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Holman Bros., Millwrights of Canterbury: A history

The Holman legacy

The firm closed its doors in 1975 after 150 years in business. Of the 11 windmills that Holman’s built, only five remain standing in Kent as a lasting legacy of their work – Sarre, Draper’s Mill at Margate, St Margaret’s Bay windmill, Northbourne and Stelling Minnis. 

One of the Holman ledgers on arrival at the Mills Archive
One of the Holman ledgers on arrival at the Mill Archive. Photo: Mills Archive

After the compulsory purchase of the site, Kent County Council commemorated the firm’s place in the fabric and history of Canterbury. A block of flats named Holman Mews was built on the Old Dover Road Yard where the workshops and forge stood. The land where the traction engines were kept is now Holman’s Meadow car park. The original office block and shop in Dover Street and the row of medieval cottages, that proved accommodation for the Holman workers, are occupied by variety of businesses.

The business records were given to various archives and libraries during Tom’s lifetime. These are available in the C.P. Davies Collection and the John Holman Collection of Mill Memorabilia at the Templeman Library of the University of Kent at Canterbury and many ledgers and account books are available in the Canterbury Cathedral Archives.  A couple of artefacts were donated to the Beaney Library but it isn’t known whether they are on display.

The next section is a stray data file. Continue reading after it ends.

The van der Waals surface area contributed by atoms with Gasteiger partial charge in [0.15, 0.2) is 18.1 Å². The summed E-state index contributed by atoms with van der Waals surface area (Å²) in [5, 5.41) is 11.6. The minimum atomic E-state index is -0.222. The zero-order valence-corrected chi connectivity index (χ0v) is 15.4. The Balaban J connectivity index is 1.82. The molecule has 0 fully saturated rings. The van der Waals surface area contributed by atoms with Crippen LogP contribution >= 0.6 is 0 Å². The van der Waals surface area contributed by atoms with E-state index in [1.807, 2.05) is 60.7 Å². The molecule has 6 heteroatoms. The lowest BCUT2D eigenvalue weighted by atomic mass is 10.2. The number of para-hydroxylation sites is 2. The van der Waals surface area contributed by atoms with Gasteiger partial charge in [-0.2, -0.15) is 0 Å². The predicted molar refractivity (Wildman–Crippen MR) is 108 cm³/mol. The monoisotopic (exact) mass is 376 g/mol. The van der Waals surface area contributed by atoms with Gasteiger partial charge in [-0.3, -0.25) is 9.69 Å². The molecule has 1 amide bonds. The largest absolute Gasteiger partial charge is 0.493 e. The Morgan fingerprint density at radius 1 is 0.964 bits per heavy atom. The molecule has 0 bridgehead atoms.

Conservators working on the ledgers
Conservators working on the ledgers. Photo: Mills Archive

The last three Holman Directors died: Frank 1985, Thomas Richard (Tom) in 2000 aged 92 and Jack in 2003. In 2012, the family of Geoff Holman, the son of Tom Holman, gave the remainder of the collection including ledgers and family photographs to The Mills Archive in Reading. The Geoff Holman Collection has been catalogued and used in producing the history of the Holman family and business.  It is hoped that it will be possible to link the two other archive holdings of Holman records in Canterbury with the Mills Archive catalogue.

The rebound ledgers
The rebound ledgers. Photo: Mills Archive

The ledger covers and bindings were in a sorry state of repair with at least one infested with ‘red rot’.  However, the pages inside were in perfect condition so the ledgers were worth restoring and conserving. A grant by the Holman Family and the work of Judith Wiesner, a professional paper conservator, restored the ledgers to their former glory.

The process of editing this family and business history has shown that there is a lot that remains untold about the Holman story. We believe that we have just touched the surface and there are many different avenues and themes to explore and research over time. The Mills Archive hopes to work with mill researchers, academics, and archivists to develop research projects that would place the Holman business within the context of wider social, agricultural and local history, as well as developing an in-depth business history using the company records lodged in Canterbury.

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